Posted by: Loren Coleman on June 4th, 2011
Some positive outcomes of the “Finding Bigfoot” clarifications are the solid historical research and timelines that will issue from the tracking of when specific search techniques were developed and used by fieldworkers. Too often in cryptozoological examinations, records and remembrances have vanished, inventors of techniques have died, and a history is completely lost.
It will be recalled that Matt Moneymaker declared to the camera on “Finding Bigfoot” that he was the researcher to have invented the use of “wood knocks” out in the field.
What Moneymaker exactly stated follows:
“Just so you know, one of my claims to fame in the Bigfoot world is that I was the one who discovered that Bigfoots do wood knocks, and that figured out that if you make sounds that they’ll respond. No other Bigfoot researcher had ever figured that out or knew that before, because they didn’t really go into the field that often.” (Transcribed by Melissa Hovey.)
Moneymaker’s claim to this first was also documented on his biography (“provided by Matt Moneymaker, President and Founder of the BFRO” and) posted on the “Finding Bigfoot” site. The passage includes the following:
Matt Moneymaker is well known among bigfoot researchers and is credited with being…
- … the first person who introduced sound blasting and howling as a technique for locating bigfoots.
- … the first to formally describe the knock sounds made by bigfoots in 1992, at a scientific conference at Rutgers University for the International Society of Cryptozoology.
This has served as a research challenge to archival investigators and historians of hominology. The research questions are, therefore, when were the first accounts of wood knocking and who first used the earliest discovery and awareness of wood knocking to entice Sasquatch to respond?
As with the research being done on the history of call blasting, we need to extend the historical investigation of the first casts, the first hair sampling, and the first notice of dermal ridges. Of course, many of us think we know who did what first and when it was done, but as has been said already and has been revealed this week, we all have different pieces of the puzzle that need to be shared so currently still-writing historians like myself, Dmitri Bayanov, Michel Raynal, Jean-Jacques Barloy, Jeff Meldrum and others can chronicle the reality behind the assumptions.
So, let’s look at look at one phase of wood knocking again, an early account of its awareness in the literature.
The Tlingit (also spelled Tlinkit) are an indigenous people of the Pacific Northwest Coast. Their name for themselves is Lingít, meaning “human beings.”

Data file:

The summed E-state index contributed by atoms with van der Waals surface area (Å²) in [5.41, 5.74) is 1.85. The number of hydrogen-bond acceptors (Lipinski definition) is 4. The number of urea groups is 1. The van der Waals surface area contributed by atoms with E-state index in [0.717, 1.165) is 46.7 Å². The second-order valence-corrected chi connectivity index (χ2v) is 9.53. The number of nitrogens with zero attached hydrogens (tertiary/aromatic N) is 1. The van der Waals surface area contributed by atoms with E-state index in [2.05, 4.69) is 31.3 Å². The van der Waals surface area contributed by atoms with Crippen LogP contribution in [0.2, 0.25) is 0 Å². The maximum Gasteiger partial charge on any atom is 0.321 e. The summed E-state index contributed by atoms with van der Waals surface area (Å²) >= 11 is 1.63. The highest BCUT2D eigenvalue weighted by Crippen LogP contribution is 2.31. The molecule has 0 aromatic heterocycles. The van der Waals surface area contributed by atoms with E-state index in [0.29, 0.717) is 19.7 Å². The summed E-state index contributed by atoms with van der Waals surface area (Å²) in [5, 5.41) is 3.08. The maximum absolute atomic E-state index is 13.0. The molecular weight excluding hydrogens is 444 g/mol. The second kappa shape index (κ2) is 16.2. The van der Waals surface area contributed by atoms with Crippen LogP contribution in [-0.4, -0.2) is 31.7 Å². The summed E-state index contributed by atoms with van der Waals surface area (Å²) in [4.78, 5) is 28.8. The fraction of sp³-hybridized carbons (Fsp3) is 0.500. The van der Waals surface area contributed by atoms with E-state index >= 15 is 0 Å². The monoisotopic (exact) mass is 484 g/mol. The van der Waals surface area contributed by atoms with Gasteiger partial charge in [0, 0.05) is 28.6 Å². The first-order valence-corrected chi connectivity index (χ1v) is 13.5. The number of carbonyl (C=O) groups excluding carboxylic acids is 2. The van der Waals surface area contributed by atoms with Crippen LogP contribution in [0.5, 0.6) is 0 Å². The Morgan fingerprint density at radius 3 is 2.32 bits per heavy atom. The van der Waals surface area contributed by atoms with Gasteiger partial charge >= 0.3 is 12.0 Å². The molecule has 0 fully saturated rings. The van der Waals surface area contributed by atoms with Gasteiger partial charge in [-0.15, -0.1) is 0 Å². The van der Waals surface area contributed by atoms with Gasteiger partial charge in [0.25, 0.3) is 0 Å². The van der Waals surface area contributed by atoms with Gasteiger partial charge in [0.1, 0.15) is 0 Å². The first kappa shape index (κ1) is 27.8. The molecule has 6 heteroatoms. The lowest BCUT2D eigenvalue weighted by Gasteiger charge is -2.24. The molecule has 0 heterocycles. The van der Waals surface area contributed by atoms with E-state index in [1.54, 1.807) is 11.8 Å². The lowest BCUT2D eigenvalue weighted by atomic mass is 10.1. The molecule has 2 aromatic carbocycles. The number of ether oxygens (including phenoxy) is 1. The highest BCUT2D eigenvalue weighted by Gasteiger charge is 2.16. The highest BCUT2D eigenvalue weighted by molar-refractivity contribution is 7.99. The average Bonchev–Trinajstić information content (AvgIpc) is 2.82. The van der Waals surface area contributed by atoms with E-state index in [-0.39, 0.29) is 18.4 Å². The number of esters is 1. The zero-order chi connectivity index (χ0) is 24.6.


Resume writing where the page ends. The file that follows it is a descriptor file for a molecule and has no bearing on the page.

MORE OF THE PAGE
The Tlingit are a matrilineal society that developed a complex hunter-gatherer culture in the temperate rainforest of the southeast Alaska coast and the Alexander Archipelago. An inland subgroup, known as the Inland Tlingit, inhabits the far northwestern part of the province of British Columbia and the southern Yukon Territory in Canada.
Chief Anotklosh of the Taku Tribe, wearing a Chilkat blanket, Juneau, Alaska, ca. 1913.
Among the Tlingit, there exists creatures with the name Kushtaka that appear to be somewhat similar to Sasquatch. Their name is loosely translated as “Land Otter Man.”
A Kushtaka mask from the Stonington Gallery.
In a 1975 paper by Cyrus Peck on the Tlingit, these First Peoples describe tree or wood knocking produced by these hominoids:
“Kushtaka is a weird looking creature who might be glimpsed darting from tree to tree keeping out of range of the observer. it moves like the wind and disappears at will only to reappear again elsewhere, all the time keeping its hand before its face and peering out at times through its fingers. The shock of seeing it is tremendous. Whenever Kushtaka catches and breathes on its captive, he looses all sense of reality until the Kushtaka leaves.
“Hearing Kushtaka in the forest is a sound similar to that of someone hitting a tree trunk with a club.”
“‘Ahs da do hished,” the Tlingits would say. “Someone is hitting the trunk of a tree.’”
Here is a copy of this passage from this paper:
And the cover sheet with the citation of the paper:
Loren Coleman is one of the world’s leading cryptozoologists, some say “the” leading. Certainly, he is acknowledged as the current living American researcher and writer who has most popularized cryptozoology in the late 20th and early 21st centuries. Starting his fieldwork and investigations in 1960, after traveling and trekking extensively in pursuit of cryptozoological mysteries, Coleman began writing to share his experiences in 1969. An honorary member of Ivan T. Sanderson’s Society for the Investigation of the Unexplained in the 1970s, Coleman has been bestowed with similar honorary memberships of the North Idaho College Cryptozoology Club in 1983, and in subsequent years, that of the British Columbia Scientific Cryptozoology Club, CryptoSafari International, and other international organizations. He was also a Life Member and Benefactor of the International Society of Cryptozoology (now-defunct). Loren Coleman’s daily blog, as a member of the Cryptomundo Team, served as an ongoing avenue of communication for the ever-growing body of cryptozoo news from 2005 through 2013.